Screen Shot 2015-04-21 at 08.10.45

    Scroll down to the NGINX section under Web Hosting Features and untick both NGINX options. Now click Continue at the bottom and NGINX will be removed, leaving Apache in charge for all website connections. There’s no need to restart Plesk.


    Why would anyone want to use both NGINX and Apache together?

    Very good question indeed. Both are excellent web servers, and logic dictates that you should use one or the other. Using two web servers together is a certain sign of trouble.

    From what I understand, NGINX is not designed to be a replacement web server in Plesk (even though NGINX can be used in this way on a LAMP Stack). Instead it is implemented as an enhancement to Apache, sitting in front of it. Static files are therefore served from NGINX via Apache, and NGINX acts as a reverse proxy server.

    The benefits are faster connections and a smaller memory footprint. Read more about how NGINX and Apache are implemented in Plesk in the following articles:

  • Jay Versluis 10:06 am on February 16, 2015 Permalink | Reply
    Tags: Apache   

    Categories: WordPress ( 135 )

    How to block Spam Trackbacks in WordPress 

    wordpress-iconTrackbacks are a great way for other blogs to notify your blog about a link back to you. Many blogging platforms support this feature, including WordPress.

    But sometimes it’s very obvious that those trackbacks aren’t coming from a legitimate source, especially when you get several dozen of them every day from the same source.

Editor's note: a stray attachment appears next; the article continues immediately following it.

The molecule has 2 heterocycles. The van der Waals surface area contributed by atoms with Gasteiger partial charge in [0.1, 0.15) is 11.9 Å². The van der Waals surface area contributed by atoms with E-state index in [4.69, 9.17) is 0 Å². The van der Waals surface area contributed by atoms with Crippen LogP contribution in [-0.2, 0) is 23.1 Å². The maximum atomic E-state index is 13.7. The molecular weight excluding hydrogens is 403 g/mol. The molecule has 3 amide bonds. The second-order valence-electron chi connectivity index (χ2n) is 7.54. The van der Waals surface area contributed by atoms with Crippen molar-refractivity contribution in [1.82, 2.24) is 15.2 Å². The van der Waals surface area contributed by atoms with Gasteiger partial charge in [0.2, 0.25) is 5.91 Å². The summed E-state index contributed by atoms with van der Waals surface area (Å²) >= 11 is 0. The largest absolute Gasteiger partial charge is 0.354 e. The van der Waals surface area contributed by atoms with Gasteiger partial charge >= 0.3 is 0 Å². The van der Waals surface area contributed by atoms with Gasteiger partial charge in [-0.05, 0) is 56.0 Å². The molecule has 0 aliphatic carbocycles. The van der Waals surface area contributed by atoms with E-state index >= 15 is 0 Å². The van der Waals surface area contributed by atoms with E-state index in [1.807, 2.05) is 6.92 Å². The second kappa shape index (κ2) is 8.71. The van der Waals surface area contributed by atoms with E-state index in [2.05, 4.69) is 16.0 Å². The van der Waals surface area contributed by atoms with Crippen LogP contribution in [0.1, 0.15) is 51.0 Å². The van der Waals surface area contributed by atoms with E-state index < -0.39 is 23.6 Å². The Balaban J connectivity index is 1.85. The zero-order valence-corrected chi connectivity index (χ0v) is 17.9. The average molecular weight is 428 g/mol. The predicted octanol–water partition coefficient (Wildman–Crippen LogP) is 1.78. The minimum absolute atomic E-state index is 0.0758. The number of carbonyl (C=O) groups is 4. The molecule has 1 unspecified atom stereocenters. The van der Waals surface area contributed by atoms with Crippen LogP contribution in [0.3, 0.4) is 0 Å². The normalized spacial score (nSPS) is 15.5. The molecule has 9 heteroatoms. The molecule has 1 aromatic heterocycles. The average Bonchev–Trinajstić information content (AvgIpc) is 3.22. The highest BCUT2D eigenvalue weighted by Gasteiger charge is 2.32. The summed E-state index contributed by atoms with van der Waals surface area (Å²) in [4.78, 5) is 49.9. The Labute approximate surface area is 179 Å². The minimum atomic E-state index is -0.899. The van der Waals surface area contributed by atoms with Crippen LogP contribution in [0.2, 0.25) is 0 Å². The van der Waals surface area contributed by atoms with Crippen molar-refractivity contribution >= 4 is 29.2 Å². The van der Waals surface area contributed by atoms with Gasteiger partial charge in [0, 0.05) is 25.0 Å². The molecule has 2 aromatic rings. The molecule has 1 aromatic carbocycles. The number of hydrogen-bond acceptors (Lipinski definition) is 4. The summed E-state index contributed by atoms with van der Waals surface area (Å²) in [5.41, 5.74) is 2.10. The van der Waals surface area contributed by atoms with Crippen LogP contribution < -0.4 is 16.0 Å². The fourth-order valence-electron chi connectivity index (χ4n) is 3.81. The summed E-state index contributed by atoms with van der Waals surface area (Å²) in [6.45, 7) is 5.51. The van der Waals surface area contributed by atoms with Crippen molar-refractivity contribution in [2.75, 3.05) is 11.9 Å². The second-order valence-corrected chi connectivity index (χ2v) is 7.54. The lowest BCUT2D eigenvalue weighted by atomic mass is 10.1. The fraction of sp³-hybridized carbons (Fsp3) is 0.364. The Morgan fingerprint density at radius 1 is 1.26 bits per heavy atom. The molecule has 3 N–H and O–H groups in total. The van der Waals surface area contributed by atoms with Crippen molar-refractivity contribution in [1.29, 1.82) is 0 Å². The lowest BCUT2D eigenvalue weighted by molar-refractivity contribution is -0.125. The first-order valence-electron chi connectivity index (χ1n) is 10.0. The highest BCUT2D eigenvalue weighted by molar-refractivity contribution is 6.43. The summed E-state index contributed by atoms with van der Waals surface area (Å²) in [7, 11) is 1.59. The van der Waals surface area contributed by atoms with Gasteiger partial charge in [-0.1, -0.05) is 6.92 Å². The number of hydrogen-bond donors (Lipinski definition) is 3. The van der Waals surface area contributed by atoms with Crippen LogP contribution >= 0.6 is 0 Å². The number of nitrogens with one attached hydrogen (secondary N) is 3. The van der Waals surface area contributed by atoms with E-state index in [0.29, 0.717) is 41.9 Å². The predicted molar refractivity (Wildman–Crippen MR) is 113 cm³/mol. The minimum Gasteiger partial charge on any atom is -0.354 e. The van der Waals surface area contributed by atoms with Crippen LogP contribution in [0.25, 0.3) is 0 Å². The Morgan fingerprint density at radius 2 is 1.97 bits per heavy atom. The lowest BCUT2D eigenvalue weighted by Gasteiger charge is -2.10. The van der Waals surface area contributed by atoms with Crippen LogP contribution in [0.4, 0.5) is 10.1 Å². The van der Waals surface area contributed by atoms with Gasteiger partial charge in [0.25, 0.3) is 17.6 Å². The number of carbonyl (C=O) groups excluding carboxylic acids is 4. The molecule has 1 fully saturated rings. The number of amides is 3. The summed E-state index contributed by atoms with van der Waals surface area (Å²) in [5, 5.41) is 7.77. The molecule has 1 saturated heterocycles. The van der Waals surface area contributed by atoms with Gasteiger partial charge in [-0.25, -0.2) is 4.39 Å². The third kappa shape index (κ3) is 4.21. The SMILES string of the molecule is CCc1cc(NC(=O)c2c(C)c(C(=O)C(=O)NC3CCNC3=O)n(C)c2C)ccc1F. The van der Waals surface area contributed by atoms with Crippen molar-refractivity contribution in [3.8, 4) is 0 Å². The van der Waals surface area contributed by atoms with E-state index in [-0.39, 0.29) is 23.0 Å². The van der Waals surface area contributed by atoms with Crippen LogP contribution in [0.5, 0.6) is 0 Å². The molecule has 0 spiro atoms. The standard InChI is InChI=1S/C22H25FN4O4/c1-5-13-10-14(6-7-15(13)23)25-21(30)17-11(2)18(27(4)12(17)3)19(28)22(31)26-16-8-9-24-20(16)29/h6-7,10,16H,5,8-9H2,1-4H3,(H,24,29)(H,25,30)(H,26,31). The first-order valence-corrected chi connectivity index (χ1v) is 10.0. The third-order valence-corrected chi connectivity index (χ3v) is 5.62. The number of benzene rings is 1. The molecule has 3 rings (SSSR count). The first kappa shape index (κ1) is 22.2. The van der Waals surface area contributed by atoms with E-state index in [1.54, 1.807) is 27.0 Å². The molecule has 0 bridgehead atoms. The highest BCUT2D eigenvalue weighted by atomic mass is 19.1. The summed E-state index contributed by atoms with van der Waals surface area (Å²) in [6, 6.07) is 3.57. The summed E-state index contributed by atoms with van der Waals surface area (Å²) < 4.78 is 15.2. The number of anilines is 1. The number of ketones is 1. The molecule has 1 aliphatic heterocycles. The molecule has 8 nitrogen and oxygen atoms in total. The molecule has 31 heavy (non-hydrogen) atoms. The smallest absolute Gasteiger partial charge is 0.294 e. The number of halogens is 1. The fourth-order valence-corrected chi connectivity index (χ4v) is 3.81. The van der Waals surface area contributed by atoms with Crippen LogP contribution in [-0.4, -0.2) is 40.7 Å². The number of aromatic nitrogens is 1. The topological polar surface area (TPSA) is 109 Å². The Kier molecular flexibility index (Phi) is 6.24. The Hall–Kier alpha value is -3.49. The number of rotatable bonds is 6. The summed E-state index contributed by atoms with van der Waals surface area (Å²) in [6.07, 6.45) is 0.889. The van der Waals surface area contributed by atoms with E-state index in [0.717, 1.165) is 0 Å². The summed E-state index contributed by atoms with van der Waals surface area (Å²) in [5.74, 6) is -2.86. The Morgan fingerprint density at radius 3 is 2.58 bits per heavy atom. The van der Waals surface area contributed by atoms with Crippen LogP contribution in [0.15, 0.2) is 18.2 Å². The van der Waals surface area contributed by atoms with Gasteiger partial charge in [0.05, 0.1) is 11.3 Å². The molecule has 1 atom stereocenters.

No one loves you that much.

    The most recent two examples are semalt.com and buttons-for-website.com, the latter can’t even properly mix a plural with a singular. But that’s not for here.

    To make sure those trackbacks don’t bother our WordPress site anymore, we can add a bit of code to your re-reite rule file. If your host is using Apache then this will be your .htaccess file, famously in use for Pretty Permalinks and some cache plugins.

    A typical .htaccess file is either empty or contains a block of code courtesy of WordPress. It’s a simple text file. If we add this little snippet to the bottom of the file, friendly trackbacks from semalt.com will no longer notify our website:

    # Block Semalt Trackbacks
    RewriteEngine On
    RewriteCond %{HTTP_REFERER} semalt\.com
    RewriteRule ^.* - [F,L]

    This rather strange looking code is a rewrite rule. It says “if you encounter a link or a visitor from semalt.com, then forbid them access to anywhere on this site”.

    Notice the backslash, followed by the domain extension in semalt\.com. This is necessary to escape the dot character, otherwise Apache would interpret it as an instruction. In our other example, buttons-for-website.com, we need to deal with the slashes in the domain name in the same way:

    # Block buttons-forwebsite Trackbacks
    RewriteEngine On
    RewriteCond %{HTTP_REFERER} buttons\-for\-website\.com